Hard red spring wheat is grown principally in the north-central part of the United States, where the winters are too severe for the production of winter wheat. The States of North Dakota, Minnesota, and South Dakota lead in its production. About 14 million acres of this class of wheat are grown annually in the United States, comprising about one-fourth of the total wheat acreage in the last 10 years.
When you watch a field of wheat turn from green to golden and wave lightly in the wind, see the shocks lined up in rows as you pass by on the road, watch a load of grain auger into the grain wagon, and then see the cycle begin again. It is beautiful and worth it all.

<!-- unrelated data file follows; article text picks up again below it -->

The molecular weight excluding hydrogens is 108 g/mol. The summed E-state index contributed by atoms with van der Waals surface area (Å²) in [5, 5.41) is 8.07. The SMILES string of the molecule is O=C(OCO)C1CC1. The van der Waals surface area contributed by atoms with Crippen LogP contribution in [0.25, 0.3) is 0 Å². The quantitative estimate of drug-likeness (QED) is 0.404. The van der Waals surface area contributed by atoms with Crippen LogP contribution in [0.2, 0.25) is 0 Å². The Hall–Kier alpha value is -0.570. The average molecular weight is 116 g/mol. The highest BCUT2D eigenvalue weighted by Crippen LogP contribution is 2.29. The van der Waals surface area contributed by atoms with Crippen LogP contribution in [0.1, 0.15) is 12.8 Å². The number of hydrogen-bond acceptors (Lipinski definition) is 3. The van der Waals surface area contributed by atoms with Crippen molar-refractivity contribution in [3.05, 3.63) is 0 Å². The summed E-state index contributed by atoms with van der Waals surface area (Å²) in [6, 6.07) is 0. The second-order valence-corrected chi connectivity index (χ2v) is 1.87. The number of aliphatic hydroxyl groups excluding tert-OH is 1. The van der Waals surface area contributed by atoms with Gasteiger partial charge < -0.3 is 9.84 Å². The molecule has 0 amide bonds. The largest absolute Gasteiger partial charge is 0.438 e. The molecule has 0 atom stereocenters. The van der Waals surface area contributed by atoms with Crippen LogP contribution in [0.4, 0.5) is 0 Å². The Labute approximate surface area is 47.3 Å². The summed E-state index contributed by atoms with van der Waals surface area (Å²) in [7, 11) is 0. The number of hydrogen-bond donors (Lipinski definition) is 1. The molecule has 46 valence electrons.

Wheat is a plant of vast economic importance, widely distributed over the civilized world and having a history coincident with that of the human race. The grain is used largely for human food, chiefly as food-stuffs made from its flour, and in the form of breakfast food. The by-products of its manufacture are used as stock-food. The grain, whole or ground, is also valuable for stock feeding.